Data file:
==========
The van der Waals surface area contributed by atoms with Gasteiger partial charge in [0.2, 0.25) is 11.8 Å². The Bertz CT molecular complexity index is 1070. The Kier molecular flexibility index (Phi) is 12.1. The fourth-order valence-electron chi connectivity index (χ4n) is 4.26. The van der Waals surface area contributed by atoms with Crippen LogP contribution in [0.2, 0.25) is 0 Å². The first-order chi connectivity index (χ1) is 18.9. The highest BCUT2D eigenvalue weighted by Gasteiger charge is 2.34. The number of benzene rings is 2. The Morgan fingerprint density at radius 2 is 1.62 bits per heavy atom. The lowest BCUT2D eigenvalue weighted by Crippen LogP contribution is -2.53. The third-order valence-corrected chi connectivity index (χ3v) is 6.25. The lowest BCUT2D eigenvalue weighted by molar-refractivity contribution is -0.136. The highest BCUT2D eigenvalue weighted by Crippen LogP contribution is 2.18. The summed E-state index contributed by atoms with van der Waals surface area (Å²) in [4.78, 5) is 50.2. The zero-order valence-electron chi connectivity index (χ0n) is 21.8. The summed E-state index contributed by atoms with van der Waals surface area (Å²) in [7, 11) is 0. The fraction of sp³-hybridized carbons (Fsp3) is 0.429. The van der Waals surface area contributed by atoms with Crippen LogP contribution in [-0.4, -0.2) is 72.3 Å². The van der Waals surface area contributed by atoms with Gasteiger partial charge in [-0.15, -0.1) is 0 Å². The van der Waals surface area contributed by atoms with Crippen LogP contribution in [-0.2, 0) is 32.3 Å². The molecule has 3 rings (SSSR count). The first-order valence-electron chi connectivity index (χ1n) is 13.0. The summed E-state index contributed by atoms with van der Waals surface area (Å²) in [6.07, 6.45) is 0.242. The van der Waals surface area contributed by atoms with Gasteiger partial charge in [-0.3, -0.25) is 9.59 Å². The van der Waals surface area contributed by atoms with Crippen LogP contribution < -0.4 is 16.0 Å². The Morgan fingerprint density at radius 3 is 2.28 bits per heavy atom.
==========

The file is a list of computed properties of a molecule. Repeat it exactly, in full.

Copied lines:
The van der Waals surface area contributed by atoms with Gasteiger partial charge in [0.2, 0.25) is 11.8 Å². The Bertz CT molecular complexity index is 1070. The Kier molecular flexibility index (Phi) is 12.1. The fourth-order valence-electron chi connectivity index (χ4n) is 4.26. The van der Waals surface area contributed by atoms with Crippen LogP contribution in [0.2, 0.25) is 0 Å². The first-order chi connectivity index (χ1) is 18.9. The highest BCUT2D eigenvalue weighted by Gasteiger charge is 2.34. The number of benzene rings is 2. The Morgan fingerprint density at radius 2 is 1.62 bits per heavy atom. The lowest BCUT2D eigenvalue weighted by Crippen LogP contribution is -2.53. The third-order valence-corrected chi connectivity index (χ3v) is 6.25. The lowest BCUT2D eigenvalue weighted by molar-refractivity contribution is -0.136. The highest BCUT2D eigenvalue weighted by Crippen LogP contribution is 2.18. The summed E-state index contributed by atoms with van der Waals surface area (Å²) in [4.78, 5) is 50.2. The zero-order valence-electron chi connectivity index (χ0n) is 21.8. The summed E-state index contributed by atoms with van der Waals surface area (Å²) in [7, 11) is 0. The fraction of sp³-hybridized carbons (Fsp3) is 0.429. The van der Waals surface area contributed by atoms with Crippen LogP contribution in [-0.4, -0.2) is 72.3 Å². The van der Waals surface area contributed by atoms with Gasteiger partial charge in [-0.15, -0.1) is 0 Å². The van der Waals surface area contributed by atoms with Crippen LogP contribution in [-0.2, 0) is 32.3 Å². The molecule has 3 rings (SSSR count). The first-order valence-electron chi connectivity index (χ1n) is 13.0. The summed E-state index contributed by atoms with van der Waals surface area (Å²) in [6.07, 6.45) is 0.242. The van der Waals surface area contributed by atoms with Gasteiger partial charge in [-0.3, -0.25) is 9.59 Å². The van der Waals surface area contributed by atoms with Crippen LogP contribution < -0.4 is 16.0 Å². The Morgan fingerprint density at radius 3 is 2.28 bits per heavy atom.